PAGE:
Last updated on the 8th of April 2022
SEOs have been using canonical tags since 2009. When content can be found on two different URLs, you can set a canonical tag to let Google know which version of the content it should prioritize.
If you’ve been struggling with duplicated content, or are just starting to syndicate your content, you need to know what canonical tags are and how to use them.
In this post, we’ll explain:
- What’s a canonical tag
- Why canonical tags matter for SEO
- How to implement canonical tags
- Canonical tag best practices
- How SEORadar helps you manage your canonical tags
Let’s get started!
What’s a Canonical Tag?
Canonical tags tells Google which version of a page is the “master copy”.
This is how they appear in code:
<link rel="canonical" href="https://www.mywebsite.com/blog-post/" />
Canonical tags should always be located inside a page’s <head>.
In the example above, the canonical URL would be “https://www.mywebsite.com/blog-post/”
How Do Canonical URLs Work?
What turns a URL into a canonical URL? Being mentioned in a canonical tag.
For instance, let’s say you run a Medium publication, but you also run a company blog (hosted on www.company.com/blog). You publish your content on both platforms, which allows you to take advantage of Medium’s newsletter functionalities, benefit from its domain authority and reach a larger audience.
But, when you create high-value content that can reach Google’s first page, you may want Google to favor your website’s version, not Medium’s. In that case, you could set the URL of the post on your company blog as your Medium post’s canonical tag.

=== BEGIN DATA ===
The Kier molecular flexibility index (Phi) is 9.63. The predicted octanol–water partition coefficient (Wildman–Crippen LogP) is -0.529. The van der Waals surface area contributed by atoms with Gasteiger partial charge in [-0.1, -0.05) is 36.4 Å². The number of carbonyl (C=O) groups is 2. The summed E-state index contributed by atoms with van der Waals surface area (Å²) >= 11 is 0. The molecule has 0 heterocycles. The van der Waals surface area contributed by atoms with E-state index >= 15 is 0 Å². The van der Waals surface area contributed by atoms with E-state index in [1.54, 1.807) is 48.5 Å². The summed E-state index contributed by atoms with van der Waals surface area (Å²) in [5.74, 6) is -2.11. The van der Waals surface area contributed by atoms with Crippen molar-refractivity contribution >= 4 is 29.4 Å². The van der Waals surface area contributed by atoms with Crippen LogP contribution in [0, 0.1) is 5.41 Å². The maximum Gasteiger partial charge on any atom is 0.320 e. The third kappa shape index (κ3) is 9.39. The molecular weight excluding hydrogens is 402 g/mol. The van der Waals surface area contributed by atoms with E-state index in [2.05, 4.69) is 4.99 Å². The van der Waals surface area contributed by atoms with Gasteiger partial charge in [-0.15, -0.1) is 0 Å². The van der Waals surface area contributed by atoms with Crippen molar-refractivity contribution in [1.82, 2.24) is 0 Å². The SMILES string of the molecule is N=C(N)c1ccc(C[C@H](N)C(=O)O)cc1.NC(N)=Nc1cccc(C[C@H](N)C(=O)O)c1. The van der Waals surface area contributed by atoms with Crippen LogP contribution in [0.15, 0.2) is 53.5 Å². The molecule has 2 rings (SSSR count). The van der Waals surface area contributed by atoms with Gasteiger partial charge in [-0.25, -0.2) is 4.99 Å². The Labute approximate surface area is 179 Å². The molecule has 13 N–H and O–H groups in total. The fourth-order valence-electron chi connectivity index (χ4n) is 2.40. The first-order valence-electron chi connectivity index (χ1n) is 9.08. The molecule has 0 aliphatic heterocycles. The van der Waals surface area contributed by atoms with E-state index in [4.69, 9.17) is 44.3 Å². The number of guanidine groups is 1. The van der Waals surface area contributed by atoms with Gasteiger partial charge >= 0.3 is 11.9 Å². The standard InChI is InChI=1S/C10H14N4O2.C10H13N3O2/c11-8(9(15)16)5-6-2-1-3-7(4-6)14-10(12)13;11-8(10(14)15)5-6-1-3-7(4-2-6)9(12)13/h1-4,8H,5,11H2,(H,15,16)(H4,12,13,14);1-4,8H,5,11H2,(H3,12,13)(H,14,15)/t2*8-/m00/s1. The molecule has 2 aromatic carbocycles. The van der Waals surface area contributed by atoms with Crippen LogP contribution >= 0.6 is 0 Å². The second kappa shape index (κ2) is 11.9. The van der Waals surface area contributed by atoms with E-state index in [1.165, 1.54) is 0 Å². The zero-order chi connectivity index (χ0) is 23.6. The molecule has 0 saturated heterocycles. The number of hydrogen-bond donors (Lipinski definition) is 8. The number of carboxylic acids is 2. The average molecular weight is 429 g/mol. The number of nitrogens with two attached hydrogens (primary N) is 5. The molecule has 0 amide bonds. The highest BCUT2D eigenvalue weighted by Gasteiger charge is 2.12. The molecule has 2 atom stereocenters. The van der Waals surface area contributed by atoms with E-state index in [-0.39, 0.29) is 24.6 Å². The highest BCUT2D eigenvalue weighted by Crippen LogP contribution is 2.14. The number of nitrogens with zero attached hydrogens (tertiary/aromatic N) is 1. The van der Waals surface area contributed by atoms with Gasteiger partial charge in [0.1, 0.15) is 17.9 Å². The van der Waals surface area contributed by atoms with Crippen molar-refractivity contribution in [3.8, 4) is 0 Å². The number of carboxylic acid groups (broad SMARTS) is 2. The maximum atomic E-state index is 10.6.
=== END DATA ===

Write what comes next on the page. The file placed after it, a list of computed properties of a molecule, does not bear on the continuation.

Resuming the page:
Canonical tags are added to the non-canonical versions of the page and mention the canonical URL.
Why Do Canonical Tags Matter for SEO?
Canonical tags are great at preventing SEO issues originating from duplicate content.
In most cases, duplicate content occurs when:
- Archived pages created by the CMS (content management system) are indexed by Google.
- Content is reproduced verbatim across different marketing channels.
- One URL has different params, resulting in several user-unfriendly URLs showing the same content.
- Content is repeated across different localized versions of your site.
- Your website has both mobile-specific and AMP pages.
- Content is published in multiple categories, so your CMS creates multiple URLs with the category as part of the structure. This can also happen with products.
- Multiple versions of a site are indexed (www and non-www, HTTPs and HTTP, etc.).
- The website has thin content with too many quotes.
All of these issues can be fixed with canonical tags, except the last one.
For a content-focused view of duplication issues, check out our duplicate content prevention guide.
In short, by setting a canonical tag you can:
- Help Google lead your users to the page that’s most useful to them.
- Help search engines focus on routing organic traffic to one page, instead of having copies of the same page vying for ranking.
- Simplify your tracking metrics. Multiple URLs for the same product or content make reporting more challenging to consolidate. Setting a canonical will solve that.
- Manage syndicated content. With a canonical URL, you can consolidate page importance to your preferred domain.
It’s worth mentioning that Google views the rel=”canonical” attribute as a signal, not as a directive. As such, if the search engine considers a different page to have higher-quality content, it may index and rank it while ignoring the canonical. That’s why, in some cases, it may be better to set a 301 redirect, rather than a canonical tag. We’ll dive deeper later in this article.
How to Set a Canonical URL